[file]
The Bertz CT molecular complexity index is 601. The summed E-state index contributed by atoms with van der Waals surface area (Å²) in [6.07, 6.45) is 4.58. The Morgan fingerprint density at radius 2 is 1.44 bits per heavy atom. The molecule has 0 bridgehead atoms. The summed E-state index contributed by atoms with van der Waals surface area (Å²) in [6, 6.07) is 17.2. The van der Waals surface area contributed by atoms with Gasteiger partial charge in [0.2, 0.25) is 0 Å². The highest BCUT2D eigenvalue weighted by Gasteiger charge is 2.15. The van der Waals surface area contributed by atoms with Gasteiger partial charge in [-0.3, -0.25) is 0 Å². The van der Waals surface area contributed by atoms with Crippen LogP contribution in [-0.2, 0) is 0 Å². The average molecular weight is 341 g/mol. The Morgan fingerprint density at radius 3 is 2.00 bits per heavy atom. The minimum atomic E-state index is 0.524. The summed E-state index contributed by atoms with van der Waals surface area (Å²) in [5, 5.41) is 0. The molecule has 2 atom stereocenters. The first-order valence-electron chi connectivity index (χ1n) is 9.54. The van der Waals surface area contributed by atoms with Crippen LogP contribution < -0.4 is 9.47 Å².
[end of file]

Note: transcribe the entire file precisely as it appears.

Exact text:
The Bertz CT molecular complexity index is 601. The summed E-state index contributed by atoms with van der Waals surface area (Å²) in [6.07, 6.45) is 4.58. The Morgan fingerprint density at radius 2 is 1.44 bits per heavy atom. The molecule has 0 bridgehead atoms. The summed E-state index contributed by atoms with van der Waals surface area (Å²) in [6, 6.07) is 17.2. The van der Waals surface area contributed by atoms with Gasteiger partial charge in [0.2, 0.25) is 0 Å². The highest BCUT2D eigenvalue weighted by Gasteiger charge is 2.15. The van der Waals surface area contributed by atoms with Gasteiger partial charge in [-0.3, -0.25) is 0 Å². The van der Waals surface area contributed by atoms with Crippen LogP contribution in [-0.2, 0) is 0 Å². The average molecular weight is 341 g/mol. The Morgan fingerprint density at radius 3 is 2.00 bits per heavy atom. The minimum atomic E-state index is 0.524. The summed E-state index contributed by atoms with van der Waals surface area (Å²) in [5, 5.41) is 0. The molecule has 2 atom stereocenters. The first-order valence-electron chi connectivity index (χ1n) is 9.54. The van der Waals surface area contributed by atoms with Crippen LogP contribution < -0.4 is 9.47 Å².